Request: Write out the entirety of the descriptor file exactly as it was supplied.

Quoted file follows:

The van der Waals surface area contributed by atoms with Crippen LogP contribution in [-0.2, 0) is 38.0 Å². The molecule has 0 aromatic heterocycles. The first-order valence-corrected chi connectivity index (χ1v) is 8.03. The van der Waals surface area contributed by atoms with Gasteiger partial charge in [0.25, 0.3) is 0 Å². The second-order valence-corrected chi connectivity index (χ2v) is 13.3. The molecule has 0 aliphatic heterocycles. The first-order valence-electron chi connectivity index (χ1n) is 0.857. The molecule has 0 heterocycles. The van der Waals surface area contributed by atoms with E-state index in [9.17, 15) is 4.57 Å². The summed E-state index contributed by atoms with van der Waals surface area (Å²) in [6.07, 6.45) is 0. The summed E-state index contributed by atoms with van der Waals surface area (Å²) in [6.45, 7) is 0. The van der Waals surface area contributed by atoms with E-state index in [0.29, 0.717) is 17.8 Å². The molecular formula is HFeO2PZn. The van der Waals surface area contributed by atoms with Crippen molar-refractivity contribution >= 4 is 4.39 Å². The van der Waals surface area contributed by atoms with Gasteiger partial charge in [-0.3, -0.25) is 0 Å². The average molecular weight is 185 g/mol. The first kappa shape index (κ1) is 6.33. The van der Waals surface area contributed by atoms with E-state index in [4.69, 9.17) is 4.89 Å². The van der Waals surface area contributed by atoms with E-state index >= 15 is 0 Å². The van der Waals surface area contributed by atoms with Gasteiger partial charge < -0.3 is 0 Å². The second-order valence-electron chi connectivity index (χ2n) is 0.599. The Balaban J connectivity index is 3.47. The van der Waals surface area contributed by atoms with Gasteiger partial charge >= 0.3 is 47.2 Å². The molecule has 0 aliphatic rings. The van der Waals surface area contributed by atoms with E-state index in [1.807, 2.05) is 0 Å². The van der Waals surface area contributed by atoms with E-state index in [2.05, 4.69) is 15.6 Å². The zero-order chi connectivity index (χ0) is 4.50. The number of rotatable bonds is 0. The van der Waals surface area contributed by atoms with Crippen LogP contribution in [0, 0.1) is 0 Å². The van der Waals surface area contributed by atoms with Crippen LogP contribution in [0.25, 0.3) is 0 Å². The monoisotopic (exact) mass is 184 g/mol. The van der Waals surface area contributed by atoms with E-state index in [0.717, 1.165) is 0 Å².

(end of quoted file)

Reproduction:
The van der Waals surface area contributed by atoms with Crippen LogP contribution in [-0.2, 0) is 38.0 Å². The molecule has 0 aromatic heterocycles. The first-order valence-corrected chi connectivity index (χ1v) is 8.03. The van der Waals surface area contributed by atoms with Gasteiger partial charge in [0.25, 0.3) is 0 Å². The second-order valence-corrected chi connectivity index (χ2v) is 13.3. The molecule has 0 aliphatic heterocycles. The first-order valence-electron chi connectivity index (χ1n) is 0.857. The molecule has 0 heterocycles. The van der Waals surface area contributed by atoms with E-state index in [9.17, 15) is 4.57 Å². The summed E-state index contributed by atoms with van der Waals surface area (Å²) in [6.07, 6.45) is 0. The summed E-state index contributed by atoms with van der Waals surface area (Å²) in [6.45, 7) is 0. The van der Waals surface area contributed by atoms with E-state index in [0.29, 0.717) is 17.8 Å². The molecular formula is HFeO2PZn. The van der Waals surface area contributed by atoms with Crippen molar-refractivity contribution >= 4 is 4.39 Å². The van der Waals surface area contributed by atoms with Gasteiger partial charge in [-0.3, -0.25) is 0 Å². The average molecular weight is 185 g/mol. The first kappa shape index (κ1) is 6.33. The van der Waals surface area contributed by atoms with E-state index in [4.69, 9.17) is 4.89 Å². The van der Waals surface area contributed by atoms with E-state index >= 15 is 0 Å². The van der Waals surface area contributed by atoms with Gasteiger partial charge < -0.3 is 0 Å². The second-order valence-electron chi connectivity index (χ2n) is 0.599. The Balaban J connectivity index is 3.47. The van der Waals surface area contributed by atoms with Gasteiger partial charge >= 0.3 is 47.2 Å². The molecule has 0 aliphatic rings. The van der Waals surface area contributed by atoms with E-state index in [1.807, 2.05) is 0 Å². The van der Waals surface area contributed by atoms with E-state index in [2.05, 4.69) is 15.6 Å². The zero-order chi connectivity index (χ0) is 4.50. The number of rotatable bonds is 0. The van der Waals surface area contributed by atoms with Crippen LogP contribution in [0, 0.1) is 0 Å². The van der Waals surface area contributed by atoms with Crippen LogP contribution in [0.25, 0.3) is 0 Å². The monoisotopic (exact) mass is 184 g/mol. The van der Waals surface area contributed by atoms with E-state index in [0.717, 1.165) is 0 Å².